Cornish drug murder details still not explained, inquest rules
The last moments of two gangland drugs enforcers who were gunned down on a remote Cornish farm are no closer to being known despite an inquest in Truro yesterday.
Mystery still surrounds the exact circumstances of the deaths of David Griffiths and Brett Flournoy whose bodies were found near St Austell in July 2011 following a murder investigation by police after they were declared missing.
Griffiths' family demanded an inquest take place in May last year after declaring themselves unhappy with the information given in a Crown Court trial in which one man, Thomas Haigh, was sentenced to life for the pair's murder and another, Ross Stone, jailed for five years after admitting burning and burying their bodies.
At an inquest in Truro yesterday, case officer Detective Sergeant Steve Hambly said both men were fatally wounded by a shotgun. However, Cornwall coroner Emma Carlyon registered the cause of the death of both men as unascertained after a pathologist declared she could not "completely exclude" additional injuries due to Stone's attempts to destroy evidence and conceal the bodies. Boxer and pub landlord Flournoy, 31, from Bebington on the Wirral, Merseyside, and father-of-three Griffiths, 35, from Bracknell, Berkshire, were last seen on June 16, 2011, in Saltash as they headed to Sunny Corner at Trenance Downs near St Austell. It was revealed in court last year that Haigh had been sent down by the two men to "babysit" Stone and a crop of cannabis he was growing at the farm but had shot them after they demanded he went to Brazil to smuggle cocaine.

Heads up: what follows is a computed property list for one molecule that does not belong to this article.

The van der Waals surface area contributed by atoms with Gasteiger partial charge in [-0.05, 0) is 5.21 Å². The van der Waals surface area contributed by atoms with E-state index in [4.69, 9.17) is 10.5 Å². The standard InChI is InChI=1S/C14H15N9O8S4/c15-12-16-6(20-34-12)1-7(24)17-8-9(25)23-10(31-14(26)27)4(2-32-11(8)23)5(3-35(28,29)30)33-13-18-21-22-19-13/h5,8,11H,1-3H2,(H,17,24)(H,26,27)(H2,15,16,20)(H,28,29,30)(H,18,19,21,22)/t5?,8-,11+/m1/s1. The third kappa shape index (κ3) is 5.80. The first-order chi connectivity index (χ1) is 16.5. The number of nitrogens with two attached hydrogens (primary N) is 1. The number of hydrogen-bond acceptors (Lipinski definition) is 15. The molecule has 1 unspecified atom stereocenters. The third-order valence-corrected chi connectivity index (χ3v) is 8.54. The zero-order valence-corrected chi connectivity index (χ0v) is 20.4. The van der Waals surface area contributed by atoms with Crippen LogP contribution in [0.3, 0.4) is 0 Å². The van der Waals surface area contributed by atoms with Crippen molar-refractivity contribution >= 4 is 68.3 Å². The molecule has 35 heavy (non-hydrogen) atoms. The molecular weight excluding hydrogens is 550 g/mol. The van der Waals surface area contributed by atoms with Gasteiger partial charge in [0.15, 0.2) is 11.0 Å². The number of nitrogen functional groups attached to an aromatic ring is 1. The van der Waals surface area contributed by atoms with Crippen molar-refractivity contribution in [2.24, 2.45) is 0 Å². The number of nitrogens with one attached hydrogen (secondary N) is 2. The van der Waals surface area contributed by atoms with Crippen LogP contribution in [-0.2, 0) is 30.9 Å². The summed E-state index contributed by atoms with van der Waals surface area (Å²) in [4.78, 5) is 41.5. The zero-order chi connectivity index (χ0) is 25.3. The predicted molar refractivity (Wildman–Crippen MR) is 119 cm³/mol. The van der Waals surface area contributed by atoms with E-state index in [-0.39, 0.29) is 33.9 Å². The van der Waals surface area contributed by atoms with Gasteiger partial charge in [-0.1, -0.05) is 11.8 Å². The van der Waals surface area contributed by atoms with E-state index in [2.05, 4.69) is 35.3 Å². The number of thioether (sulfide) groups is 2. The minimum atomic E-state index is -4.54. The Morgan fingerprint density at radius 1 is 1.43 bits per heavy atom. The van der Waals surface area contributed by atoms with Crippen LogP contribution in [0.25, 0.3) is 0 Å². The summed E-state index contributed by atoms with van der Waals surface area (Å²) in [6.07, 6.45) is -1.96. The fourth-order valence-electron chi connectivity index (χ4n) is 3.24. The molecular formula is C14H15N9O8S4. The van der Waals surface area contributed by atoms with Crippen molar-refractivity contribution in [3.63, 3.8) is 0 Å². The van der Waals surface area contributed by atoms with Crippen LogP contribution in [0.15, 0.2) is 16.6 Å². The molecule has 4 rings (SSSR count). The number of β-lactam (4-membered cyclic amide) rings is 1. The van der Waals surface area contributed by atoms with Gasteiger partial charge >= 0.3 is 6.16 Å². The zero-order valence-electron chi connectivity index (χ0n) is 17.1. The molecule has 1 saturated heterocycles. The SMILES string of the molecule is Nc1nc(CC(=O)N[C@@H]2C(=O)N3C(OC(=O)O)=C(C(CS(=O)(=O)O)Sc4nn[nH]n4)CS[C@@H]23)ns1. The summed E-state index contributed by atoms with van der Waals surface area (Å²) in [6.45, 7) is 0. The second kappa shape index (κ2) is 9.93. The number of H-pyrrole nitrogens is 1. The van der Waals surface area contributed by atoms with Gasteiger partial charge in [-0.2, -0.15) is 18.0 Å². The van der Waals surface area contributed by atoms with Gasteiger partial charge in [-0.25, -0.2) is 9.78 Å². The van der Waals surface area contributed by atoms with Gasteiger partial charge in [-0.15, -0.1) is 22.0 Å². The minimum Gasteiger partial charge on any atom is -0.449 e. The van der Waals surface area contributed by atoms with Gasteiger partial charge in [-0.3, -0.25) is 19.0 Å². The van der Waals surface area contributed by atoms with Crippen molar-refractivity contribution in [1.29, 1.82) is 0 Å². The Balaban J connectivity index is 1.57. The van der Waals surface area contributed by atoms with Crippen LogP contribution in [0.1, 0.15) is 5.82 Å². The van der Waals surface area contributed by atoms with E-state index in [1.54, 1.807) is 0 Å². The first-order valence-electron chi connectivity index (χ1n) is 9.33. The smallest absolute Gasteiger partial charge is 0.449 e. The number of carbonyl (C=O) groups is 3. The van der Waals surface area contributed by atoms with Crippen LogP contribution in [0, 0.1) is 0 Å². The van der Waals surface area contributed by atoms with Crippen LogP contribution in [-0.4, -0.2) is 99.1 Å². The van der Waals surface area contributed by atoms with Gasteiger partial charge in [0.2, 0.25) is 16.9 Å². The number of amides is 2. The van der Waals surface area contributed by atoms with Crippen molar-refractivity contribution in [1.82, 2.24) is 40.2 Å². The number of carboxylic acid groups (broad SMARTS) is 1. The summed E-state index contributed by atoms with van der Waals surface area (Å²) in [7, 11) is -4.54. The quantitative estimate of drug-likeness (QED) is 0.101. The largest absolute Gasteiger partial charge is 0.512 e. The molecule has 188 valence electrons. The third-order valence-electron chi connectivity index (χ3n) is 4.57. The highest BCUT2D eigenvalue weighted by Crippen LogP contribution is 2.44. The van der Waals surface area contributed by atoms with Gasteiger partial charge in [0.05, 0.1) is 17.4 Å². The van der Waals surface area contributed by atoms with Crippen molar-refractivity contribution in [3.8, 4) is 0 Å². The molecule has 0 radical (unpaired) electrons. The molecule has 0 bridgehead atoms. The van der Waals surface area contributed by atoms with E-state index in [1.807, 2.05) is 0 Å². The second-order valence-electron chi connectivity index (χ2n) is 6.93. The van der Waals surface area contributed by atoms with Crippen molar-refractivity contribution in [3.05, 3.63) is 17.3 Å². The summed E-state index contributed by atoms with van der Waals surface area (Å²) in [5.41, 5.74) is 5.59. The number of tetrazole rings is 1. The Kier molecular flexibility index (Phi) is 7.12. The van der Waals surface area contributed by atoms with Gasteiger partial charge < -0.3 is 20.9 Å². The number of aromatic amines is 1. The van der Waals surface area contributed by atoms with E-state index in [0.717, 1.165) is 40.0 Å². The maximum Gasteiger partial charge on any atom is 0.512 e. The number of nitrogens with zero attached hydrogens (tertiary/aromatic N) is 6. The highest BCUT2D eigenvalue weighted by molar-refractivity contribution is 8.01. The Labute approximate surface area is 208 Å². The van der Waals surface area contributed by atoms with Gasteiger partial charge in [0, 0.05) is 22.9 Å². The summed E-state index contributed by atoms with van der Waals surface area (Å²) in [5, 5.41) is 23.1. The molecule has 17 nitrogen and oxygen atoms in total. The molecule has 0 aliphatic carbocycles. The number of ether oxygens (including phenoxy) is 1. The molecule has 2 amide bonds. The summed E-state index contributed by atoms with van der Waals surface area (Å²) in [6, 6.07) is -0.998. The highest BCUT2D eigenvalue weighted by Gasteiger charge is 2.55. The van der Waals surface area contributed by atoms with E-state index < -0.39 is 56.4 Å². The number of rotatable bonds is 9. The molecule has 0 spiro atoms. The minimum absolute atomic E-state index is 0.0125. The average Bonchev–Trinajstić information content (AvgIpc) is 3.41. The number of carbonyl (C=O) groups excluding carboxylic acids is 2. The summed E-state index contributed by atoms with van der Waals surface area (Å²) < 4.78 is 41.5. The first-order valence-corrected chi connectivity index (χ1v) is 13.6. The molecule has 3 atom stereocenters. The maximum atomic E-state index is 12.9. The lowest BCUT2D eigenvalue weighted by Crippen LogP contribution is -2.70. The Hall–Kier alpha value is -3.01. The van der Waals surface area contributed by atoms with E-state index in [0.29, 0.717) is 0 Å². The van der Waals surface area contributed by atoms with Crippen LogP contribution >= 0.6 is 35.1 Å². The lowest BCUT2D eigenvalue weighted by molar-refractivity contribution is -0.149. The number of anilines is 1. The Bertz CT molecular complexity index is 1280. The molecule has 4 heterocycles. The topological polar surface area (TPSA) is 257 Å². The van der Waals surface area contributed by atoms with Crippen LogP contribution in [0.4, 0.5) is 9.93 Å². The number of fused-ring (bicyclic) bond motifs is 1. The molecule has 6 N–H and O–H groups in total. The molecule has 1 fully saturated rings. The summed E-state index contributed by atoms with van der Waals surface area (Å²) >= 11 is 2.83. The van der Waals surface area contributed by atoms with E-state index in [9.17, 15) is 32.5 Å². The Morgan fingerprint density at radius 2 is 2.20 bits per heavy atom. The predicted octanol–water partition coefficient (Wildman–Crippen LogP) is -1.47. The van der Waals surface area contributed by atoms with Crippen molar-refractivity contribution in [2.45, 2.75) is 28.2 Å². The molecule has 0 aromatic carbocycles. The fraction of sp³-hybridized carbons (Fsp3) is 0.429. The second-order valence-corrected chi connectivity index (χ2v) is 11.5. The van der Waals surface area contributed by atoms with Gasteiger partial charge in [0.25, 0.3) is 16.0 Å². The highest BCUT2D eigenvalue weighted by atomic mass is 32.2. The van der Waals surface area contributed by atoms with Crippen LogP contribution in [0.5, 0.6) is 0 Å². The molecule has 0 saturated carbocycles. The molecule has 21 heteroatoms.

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The two men's bodies were unearthed after Stone, who along with Haigh owed the dead men about £40,000 in drug debts, confessed to having disposed of their corpses. The inquest heard how Stone, who said he had found the drug dealers' lifeless bodies, had initially buried them on the farm before becoming scared and digging up their corpses and re-burying them in their van which he set alight with them inside.
Amanda Jeffery, forensic pathologist, said both men's bodies were badly damaged by the fire but that shotgun pellets had been found in the right side of Griffith's shoulder and face and that Flournoy was most likely to have received shots to the back and legs. However, she said the state of the bodies meant that it was "not possible to completely exclude additional injuries".
DS Hambly said shotgun pellets on the front wall of the property indicated Flournoy was shot in "close proximity to the farmhouse."
He said he believed the murders would have taken place between 9.06pm when Flournoy's phone was last used and 9.49pm by which time Haigh was spotted well away from the scene.
He added he would have no hesitation in saying that the deaths were as a result of unlawful killing,
Cornwall coroner Dr Emma Carlyon ruled that both men were unlawfully killed but classified the cause of death as unascertained. She said both men travelled to St Austell on June 16 with "a view to criminal drug activities" . She said: "They had been shot by a gun and then buried in a pit in the ground sometime before July 13 2011 before being burned and then reburied and the car set alight."